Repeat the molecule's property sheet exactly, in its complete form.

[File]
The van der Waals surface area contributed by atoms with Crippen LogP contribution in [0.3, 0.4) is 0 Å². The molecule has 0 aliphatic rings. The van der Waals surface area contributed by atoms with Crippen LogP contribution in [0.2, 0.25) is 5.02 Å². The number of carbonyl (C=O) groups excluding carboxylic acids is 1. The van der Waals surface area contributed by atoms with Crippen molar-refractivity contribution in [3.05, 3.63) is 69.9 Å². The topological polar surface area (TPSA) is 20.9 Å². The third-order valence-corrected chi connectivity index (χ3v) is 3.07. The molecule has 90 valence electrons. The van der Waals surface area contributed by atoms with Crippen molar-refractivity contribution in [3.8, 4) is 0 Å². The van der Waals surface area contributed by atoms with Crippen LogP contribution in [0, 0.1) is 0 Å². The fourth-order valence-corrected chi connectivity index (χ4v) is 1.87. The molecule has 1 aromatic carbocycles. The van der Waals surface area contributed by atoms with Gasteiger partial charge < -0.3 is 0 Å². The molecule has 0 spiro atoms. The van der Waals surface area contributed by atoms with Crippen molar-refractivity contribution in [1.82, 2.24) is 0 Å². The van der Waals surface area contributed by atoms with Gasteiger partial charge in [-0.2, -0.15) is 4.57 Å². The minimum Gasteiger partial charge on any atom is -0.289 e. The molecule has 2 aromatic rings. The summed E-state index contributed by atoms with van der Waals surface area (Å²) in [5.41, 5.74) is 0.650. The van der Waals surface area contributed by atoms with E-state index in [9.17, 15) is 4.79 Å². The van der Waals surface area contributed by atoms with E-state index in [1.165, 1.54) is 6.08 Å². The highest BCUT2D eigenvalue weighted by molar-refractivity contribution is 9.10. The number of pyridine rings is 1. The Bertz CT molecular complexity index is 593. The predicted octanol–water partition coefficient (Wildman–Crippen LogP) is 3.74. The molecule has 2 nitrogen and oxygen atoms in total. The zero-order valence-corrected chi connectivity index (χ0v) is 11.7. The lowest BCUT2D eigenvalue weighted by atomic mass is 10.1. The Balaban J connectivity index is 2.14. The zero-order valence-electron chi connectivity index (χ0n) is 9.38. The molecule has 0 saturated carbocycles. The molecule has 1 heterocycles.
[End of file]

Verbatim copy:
The van der Waals surface area contributed by atoms with Crippen LogP contribution in [0.3, 0.4) is 0 Å². The molecule has 0 aliphatic rings. The van der Waals surface area contributed by atoms with Crippen LogP contribution in [0.2, 0.25) is 5.02 Å². The number of carbonyl (C=O) groups excluding carboxylic acids is 1. The van der Waals surface area contributed by atoms with Crippen molar-refractivity contribution in [3.05, 3.63) is 69.9 Å². The topological polar surface area (TPSA) is 20.9 Å². The third-order valence-corrected chi connectivity index (χ3v) is 3.07. The molecule has 90 valence electrons. The van der Waals surface area contributed by atoms with Crippen molar-refractivity contribution in [3.8, 4) is 0 Å². The van der Waals surface area contributed by atoms with Crippen LogP contribution in [0, 0.1) is 0 Å². The fourth-order valence-corrected chi connectivity index (χ4v) is 1.87. The molecule has 1 aromatic carbocycles. The van der Waals surface area contributed by atoms with Gasteiger partial charge < -0.3 is 0 Å². The molecule has 0 spiro atoms. The van der Waals surface area contributed by atoms with Crippen molar-refractivity contribution in [1.82, 2.24) is 0 Å². The van der Waals surface area contributed by atoms with Gasteiger partial charge in [-0.2, -0.15) is 4.57 Å². The minimum Gasteiger partial charge on any atom is -0.289 e. The molecule has 2 aromatic rings. The summed E-state index contributed by atoms with van der Waals surface area (Å²) in [5.41, 5.74) is 0.650. The van der Waals surface area contributed by atoms with E-state index in [9.17, 15) is 4.79 Å². The van der Waals surface area contributed by atoms with E-state index in [1.165, 1.54) is 6.08 Å². The highest BCUT2D eigenvalue weighted by molar-refractivity contribution is 9.10. The number of pyridine rings is 1. The Bertz CT molecular complexity index is 593. The predicted octanol–water partition coefficient (Wildman–Crippen LogP) is 3.74. The molecule has 2 nitrogen and oxygen atoms in total. The zero-order valence-corrected chi connectivity index (χ0v) is 11.7. The lowest BCUT2D eigenvalue weighted by atomic mass is 10.1. The Balaban J connectivity index is 2.14. The zero-order valence-electron chi connectivity index (χ0n) is 9.38. The molecule has 0 saturated carbocycles. The molecule has 1 heterocycles.